Purpose: The basic premise of this symposium (Workshop 7) at the 2004 International Continence Society meeting in Paris was to elucidate different mechanisms of urothelial cell pathology, explore their impact on bladder function and discuss novel therapeutic interventions. Results: The topics included 1) urothelial structure and function, 2) the role of adenosine triphosphate in urothelial signaling and cystitis, 3) lamina propria myofibroblasts and purinergic receptors, 4) antiproliferative factor involvement in interstitial cystitis, 5) the urothelium as a reservoir for bacterial infections, 6) radiation cystitis, nitric oxide and gene therapy, and 7) intravesical treatments. Discussion: It was agreed that the urothelium can no longer be regarded merely as a passive barrier separating urine from the underlying tissues. The epithelial cells of the urothelium form part of an integrated network that also includes afferent and possibly efferent nerves, and suburothelial myofibroblasts. It has a central role in several functions, including bladder wall sensation, local blood flow modulation, pathogen removal and active barrier provision. These functions are achieved through several autocrine and paracrine pathways that involve transmitter release from the urothelium and its ability to integrate incoming signals through its battery of membrane receptors. Several pathological processes were discussed using this knowledge, including the role of small glycoproteins released during interstitial cystitis, the molecular basis of radiation induced urothelial damage, the origin of recurrent urinary tract infections and the mode of action of potential intravesical treatments for overactive bladder. Conclusions: Overall it was concluded that the urothelium has a key role in regulating lower urinary tract physiology and pathology.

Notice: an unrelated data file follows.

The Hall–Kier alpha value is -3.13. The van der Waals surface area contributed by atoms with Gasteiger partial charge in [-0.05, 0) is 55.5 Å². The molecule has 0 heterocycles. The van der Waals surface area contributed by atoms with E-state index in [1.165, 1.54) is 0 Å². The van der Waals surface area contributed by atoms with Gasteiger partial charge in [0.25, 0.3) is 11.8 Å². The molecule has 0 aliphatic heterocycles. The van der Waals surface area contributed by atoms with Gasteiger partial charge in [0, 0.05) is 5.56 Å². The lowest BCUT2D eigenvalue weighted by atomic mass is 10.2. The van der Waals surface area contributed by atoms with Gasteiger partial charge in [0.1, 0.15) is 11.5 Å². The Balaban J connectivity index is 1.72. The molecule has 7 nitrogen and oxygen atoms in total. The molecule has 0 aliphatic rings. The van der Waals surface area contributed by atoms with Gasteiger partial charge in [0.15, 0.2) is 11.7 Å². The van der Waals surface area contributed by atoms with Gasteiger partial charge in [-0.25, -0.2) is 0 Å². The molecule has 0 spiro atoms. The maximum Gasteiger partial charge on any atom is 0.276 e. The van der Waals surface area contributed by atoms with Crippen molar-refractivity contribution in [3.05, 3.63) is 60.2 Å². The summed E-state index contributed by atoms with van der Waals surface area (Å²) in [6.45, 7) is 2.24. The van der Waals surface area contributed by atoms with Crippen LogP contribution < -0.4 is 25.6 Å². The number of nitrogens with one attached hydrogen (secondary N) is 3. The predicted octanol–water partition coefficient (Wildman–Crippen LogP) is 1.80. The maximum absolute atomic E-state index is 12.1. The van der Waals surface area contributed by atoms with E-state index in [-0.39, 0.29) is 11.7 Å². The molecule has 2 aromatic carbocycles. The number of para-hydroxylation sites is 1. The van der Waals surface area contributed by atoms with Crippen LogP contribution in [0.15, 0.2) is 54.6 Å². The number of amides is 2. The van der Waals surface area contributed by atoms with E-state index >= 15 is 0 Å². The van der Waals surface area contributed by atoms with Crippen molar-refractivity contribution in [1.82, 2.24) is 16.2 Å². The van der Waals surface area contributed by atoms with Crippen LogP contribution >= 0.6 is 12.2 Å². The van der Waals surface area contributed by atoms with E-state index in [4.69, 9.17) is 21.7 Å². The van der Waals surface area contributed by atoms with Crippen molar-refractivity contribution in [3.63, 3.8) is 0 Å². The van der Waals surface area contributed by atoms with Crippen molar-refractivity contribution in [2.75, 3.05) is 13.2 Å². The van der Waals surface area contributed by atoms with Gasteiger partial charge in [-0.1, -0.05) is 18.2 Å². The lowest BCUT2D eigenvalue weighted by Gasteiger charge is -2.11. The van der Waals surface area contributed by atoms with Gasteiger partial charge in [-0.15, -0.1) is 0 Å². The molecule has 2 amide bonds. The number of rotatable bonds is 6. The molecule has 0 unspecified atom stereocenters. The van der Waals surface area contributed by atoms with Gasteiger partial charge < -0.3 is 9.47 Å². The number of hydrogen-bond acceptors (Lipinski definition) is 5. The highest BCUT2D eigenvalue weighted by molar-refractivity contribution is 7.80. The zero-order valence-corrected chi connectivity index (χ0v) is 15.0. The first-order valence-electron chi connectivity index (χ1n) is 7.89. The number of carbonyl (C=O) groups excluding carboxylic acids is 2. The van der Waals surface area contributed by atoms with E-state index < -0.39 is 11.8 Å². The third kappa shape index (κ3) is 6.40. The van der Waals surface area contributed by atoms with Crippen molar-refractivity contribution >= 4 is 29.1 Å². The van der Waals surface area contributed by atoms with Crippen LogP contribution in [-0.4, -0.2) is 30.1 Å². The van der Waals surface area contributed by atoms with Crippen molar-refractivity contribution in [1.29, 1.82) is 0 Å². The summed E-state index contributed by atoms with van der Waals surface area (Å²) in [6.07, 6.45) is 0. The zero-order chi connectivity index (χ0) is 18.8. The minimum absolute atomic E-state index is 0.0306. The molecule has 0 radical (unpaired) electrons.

- adenosine triphosphate
- urinary tract infections